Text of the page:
The crux of this issue almost always comes down to one’s theology of Scripture. It is understandable that many have recoiled at having their bible called “satanic”. If it is the case that material differences to various texts do not change meaning, the term “satanic” is indeed shocking. Yet, if it is the case that such material changes do indeed change the meaning and form of the Bible, it should be within the Christian’s prerogative to ask, “What then are these divergent texts?” At the center of this controversy is the claim that such divergent texts are not accidents of history, but intentional corruptions introduced to deceive well intentioned, God fearing Christians. This seems to be a major contention on this topic. Are the multitude of differences between the modern text and historic text accidents of history and human error, or are they malicious devices intended to deceive the people of God? And if such changes are indeed the product of malicious meddling, what do we conclude about the product of such meddling?
There is something that seems to have been missed in this whole argument. The author is not motivated by the intention to smear fellow Christians, but rather to warn them away from deception. Just like any well meaning rebuke, the intent is to restore and build up. The problem is that most Christians who view this claim will perceive this as an attack on their faith, not as a warning to bring them away from malicious devices and towards the truth, which is the author’s intention. If the author is correct, he has an obligation to sound the alarm.
Proponents of multiple modern bibles make such arguments frequently as it pertains to so called “KJV Onlyists.” Prominent authors, pastors, and apologists in recent history have labeled “KJV Onlyists” and “TR Onlyists” as being a part of a cult. Is it too far a stretch to say that cults are satanic, or are their good, decent, well meaning Christian cults? I dare say that it would be somewhat naïve to assume that the implications of this discussion are not apparent to all. The modern bible advocates say that “no doctrines are affected” and that “we do not have the original”, and the Received Text advocates say, “we have the Bible, and it’s this one”. Let’s not pretend that there aren’t significant implications to both claims to the core of Evangelical and Protestant theology and praxis. Many people wish to say that this issue is secondary, or not important, while at the same time arguing that we do not have the original Bible in any of our texts or translations. The point is, if we put aside personalities and denominations and examine the actual claims made by each perspective, the necessary conclusion is that one is correct, and the other is not. It is my opinion that the church must graduate from the notion that this is a purely academic contention when it clearly is theological.
Regardless of where my reader lands on the controversy, I believe it reasonable to believe the best of the author, who as far as I can tell, made this claim without malice, with the intention to pull people away from danger. My goal with this article was to analyze the claim and walk my reader through the argument. Now that I have discussed the argument at some length, it is important to recognize that this controversy may have wider implications on the use of the Received Text in modern Reformed churches. We have already seen pastor(s) from the PCA pile on to the controversy, and it will be interesting to see if contributors to the anthology, some of which are members of the OPC, Confessional Baptist churches, and other denominations react to these events. Will representatives of these other organizations be subjected to similar criticism and discipline because of their participation in this work? Will the OPC or PCA bring charges to pastors for participating in the anthology? This may be a defining moment in the modern church’s development of the doctrine of Scripture.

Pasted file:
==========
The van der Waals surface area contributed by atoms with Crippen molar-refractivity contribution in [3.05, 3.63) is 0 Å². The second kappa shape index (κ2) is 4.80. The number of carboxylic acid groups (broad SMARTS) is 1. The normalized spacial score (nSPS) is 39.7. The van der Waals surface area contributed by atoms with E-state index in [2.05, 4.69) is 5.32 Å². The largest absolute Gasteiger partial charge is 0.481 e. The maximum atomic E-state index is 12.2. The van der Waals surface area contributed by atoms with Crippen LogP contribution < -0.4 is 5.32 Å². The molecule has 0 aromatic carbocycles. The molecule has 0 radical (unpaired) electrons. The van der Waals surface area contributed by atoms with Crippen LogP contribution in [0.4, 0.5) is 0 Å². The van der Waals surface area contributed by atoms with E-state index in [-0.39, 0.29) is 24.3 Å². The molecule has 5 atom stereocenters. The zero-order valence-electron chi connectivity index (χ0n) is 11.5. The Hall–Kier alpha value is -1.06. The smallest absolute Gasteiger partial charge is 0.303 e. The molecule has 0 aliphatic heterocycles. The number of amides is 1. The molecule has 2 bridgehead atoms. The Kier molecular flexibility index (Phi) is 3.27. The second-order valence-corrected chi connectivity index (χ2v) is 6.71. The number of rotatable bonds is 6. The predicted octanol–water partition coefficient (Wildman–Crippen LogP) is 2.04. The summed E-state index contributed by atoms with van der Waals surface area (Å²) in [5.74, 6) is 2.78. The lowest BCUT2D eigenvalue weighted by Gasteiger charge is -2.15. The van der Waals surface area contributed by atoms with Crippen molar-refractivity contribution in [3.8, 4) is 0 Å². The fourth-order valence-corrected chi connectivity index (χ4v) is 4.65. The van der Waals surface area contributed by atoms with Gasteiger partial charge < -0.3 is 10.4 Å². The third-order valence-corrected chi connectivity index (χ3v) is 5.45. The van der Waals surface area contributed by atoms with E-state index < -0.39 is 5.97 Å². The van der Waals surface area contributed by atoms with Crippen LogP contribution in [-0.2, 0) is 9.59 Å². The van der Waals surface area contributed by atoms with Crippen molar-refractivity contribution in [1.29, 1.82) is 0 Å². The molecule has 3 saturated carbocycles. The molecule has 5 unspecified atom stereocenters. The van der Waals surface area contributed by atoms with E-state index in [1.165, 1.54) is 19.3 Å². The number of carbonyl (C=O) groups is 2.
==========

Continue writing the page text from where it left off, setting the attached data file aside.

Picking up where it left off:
3 thoughts on “Essay from Received Text Anthology Under Fire”
Thanks for addressing this issue. I understand the use of “Satanic” to be a much needed warning by our brother. We must remember, it was Satan who first attempted to pervert the words of God in the garden of Eden in a small, subtle way, but which changes the meaning of God’s revelation to man. The changes that have been made to God’s words by the advent of modern textual criticism has indeed changed the meaning of God’s revelation to man, so we must question the source and intent of those changes—to not do so is irresponsible.
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There is a battle going on. No doubt about it.
They no doubt took offence at the label ‘Satanic’, never bothering to enquire whether it might actually be true or not. That is the problem. Emotions get in the way of clear thinking. They are simply offended by the use of the term, ‘Satanic’, but never exert themselves to consider whether it may actually be correct. What have our feelings got to do with anything?
A church that has become a ‘synagogue of Satan’ will hardly ever realise that fact. But all churches these days seem to think well of themselves. Just natural to corrupt human nature. But where is the self examination, the mourning and repentance in sackcloth and ashes? We are very far from the kingdom of God.